Groups of derangements: what is known about subgroups of a symmetric group $S_{n}$ that contain only derangements (plus the identity)?

A derangement is a permutation that has no fixed points.

My question is . . .

What is known about subgroups of a symmetric group $$S_{n}$$ that contain only derangements (plus the identity)?

It is clear that elements of such groups would need to be a product of $$\frac{n}{k}$$ disjoint $$k$$-cycles.

It would be simple to see cyclic groups, but this is certainly not all possible.

For example, if $$n=6$$, I can generate in GAP a subgroup generated by $$(163)(245)$$ and $$(15)(23)(46)$$ which contains only derangements plus the identity.

Is any more known?

Such a group is sometimes called semiregular (or free, or fixed point free, although the later two are more often reserved for group actions than permutation groups), see https://en.wikipedia.org/wiki/Group_action#Types_of_actions

All its orbits have size equal to the size of the group. In the extremal case, the group has just one orbit, of size the order of the group, in which case it is called regular.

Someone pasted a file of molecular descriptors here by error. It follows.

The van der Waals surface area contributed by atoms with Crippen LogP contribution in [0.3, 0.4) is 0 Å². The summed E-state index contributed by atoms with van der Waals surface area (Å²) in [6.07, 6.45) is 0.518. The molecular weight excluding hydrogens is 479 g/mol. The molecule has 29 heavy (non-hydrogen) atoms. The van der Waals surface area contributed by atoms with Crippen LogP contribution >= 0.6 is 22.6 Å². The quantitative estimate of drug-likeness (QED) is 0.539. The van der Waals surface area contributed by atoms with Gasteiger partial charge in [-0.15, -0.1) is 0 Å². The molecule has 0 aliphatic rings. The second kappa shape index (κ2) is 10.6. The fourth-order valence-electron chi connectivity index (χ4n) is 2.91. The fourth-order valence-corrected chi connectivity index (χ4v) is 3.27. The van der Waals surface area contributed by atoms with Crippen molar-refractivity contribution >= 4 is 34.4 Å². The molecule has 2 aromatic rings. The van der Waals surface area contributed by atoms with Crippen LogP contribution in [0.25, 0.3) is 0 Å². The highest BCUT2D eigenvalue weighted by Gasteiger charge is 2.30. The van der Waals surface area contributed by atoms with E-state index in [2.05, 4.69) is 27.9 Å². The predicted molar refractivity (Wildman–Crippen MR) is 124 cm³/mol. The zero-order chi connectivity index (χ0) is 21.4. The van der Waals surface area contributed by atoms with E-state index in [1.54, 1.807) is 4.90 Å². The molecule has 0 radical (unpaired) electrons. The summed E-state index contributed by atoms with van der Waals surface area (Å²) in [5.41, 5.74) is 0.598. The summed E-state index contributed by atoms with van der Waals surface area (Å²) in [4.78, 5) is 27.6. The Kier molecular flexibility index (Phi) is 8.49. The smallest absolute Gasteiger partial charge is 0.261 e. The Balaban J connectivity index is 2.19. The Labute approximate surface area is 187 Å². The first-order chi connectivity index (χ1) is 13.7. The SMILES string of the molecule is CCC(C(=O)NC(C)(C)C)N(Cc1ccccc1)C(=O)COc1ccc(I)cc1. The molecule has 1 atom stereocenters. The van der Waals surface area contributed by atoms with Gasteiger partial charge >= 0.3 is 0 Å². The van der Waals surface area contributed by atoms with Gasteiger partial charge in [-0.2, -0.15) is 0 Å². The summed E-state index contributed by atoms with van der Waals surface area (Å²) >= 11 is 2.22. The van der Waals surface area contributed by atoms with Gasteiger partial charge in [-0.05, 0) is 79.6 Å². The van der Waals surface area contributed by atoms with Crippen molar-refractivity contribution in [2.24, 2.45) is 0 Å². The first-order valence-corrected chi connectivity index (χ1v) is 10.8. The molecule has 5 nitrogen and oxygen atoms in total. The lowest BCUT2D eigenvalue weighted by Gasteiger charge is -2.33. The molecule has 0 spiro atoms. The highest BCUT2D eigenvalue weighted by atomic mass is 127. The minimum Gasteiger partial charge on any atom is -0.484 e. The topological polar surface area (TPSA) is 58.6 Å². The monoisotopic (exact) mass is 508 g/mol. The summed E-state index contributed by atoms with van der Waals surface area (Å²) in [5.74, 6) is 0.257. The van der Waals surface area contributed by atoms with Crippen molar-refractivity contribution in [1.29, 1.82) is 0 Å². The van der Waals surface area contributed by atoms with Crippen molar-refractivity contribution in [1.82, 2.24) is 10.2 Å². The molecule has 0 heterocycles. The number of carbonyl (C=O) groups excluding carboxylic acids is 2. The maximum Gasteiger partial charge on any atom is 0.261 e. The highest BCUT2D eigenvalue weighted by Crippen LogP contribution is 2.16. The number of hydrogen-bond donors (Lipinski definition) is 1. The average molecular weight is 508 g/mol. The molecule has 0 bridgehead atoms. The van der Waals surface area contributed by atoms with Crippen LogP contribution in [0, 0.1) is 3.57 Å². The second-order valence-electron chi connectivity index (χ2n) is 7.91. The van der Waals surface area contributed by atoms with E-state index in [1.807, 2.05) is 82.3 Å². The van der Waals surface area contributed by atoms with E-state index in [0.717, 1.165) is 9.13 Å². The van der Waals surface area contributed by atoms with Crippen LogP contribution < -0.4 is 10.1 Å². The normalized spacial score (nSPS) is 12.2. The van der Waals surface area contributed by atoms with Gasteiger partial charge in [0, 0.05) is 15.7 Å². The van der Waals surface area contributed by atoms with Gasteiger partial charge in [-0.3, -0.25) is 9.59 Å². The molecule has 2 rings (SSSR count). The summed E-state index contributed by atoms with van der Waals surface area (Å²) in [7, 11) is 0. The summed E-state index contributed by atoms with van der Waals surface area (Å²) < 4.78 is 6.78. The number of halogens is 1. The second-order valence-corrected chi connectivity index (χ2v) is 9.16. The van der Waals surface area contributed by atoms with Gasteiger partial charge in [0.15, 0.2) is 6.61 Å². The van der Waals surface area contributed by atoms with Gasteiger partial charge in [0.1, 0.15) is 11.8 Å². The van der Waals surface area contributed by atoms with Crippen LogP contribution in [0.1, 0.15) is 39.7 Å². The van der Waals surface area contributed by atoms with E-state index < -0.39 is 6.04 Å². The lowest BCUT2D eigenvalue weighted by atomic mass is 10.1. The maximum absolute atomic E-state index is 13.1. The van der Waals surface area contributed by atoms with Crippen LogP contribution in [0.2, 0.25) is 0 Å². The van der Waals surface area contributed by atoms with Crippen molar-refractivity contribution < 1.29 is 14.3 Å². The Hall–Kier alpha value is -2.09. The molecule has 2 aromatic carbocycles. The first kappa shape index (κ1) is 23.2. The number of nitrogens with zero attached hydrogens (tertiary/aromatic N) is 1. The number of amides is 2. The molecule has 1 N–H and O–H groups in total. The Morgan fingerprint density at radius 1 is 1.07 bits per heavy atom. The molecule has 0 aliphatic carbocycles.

All (abstract) groups can occur as regular groups, this is Cayley's Theorem. In particular, nothing can be said about the (abstract) structure of such a group.

• Great, thank you! Commented Feb 26, 2019 at 2:21

Frobenius' theorem gives an example of a situation in which a set of derangements forms a group.

It says that if $$G$$ is a finite group that acts on a finite set $$\Omega$$, and if this action satisfies the following two assumptions:

1. the action is transitive
2. every non-identity element of $$G$$ fixes at most one point of $$\Omega$$

then the set containing the identity and every derangement in $$G$$ is actually a subgroup! An action which meets these two criteria is called a Frobenius action.

This is a rare case in which we are rewarded for being naïve. The set of derangements in a group of permutations can't possibly form a group, because the identity isn't a derangement. A naïve person might try to repair this problem by simply adjoining the identity to the set of derangements. In the case of Frobenius actions, this actually works!

Interestingly, every known proof of Frobenius' theorem uses the character theory of finite groups, which, at first blush, looks like it has nothing to do with something as concrete as groups of permutations.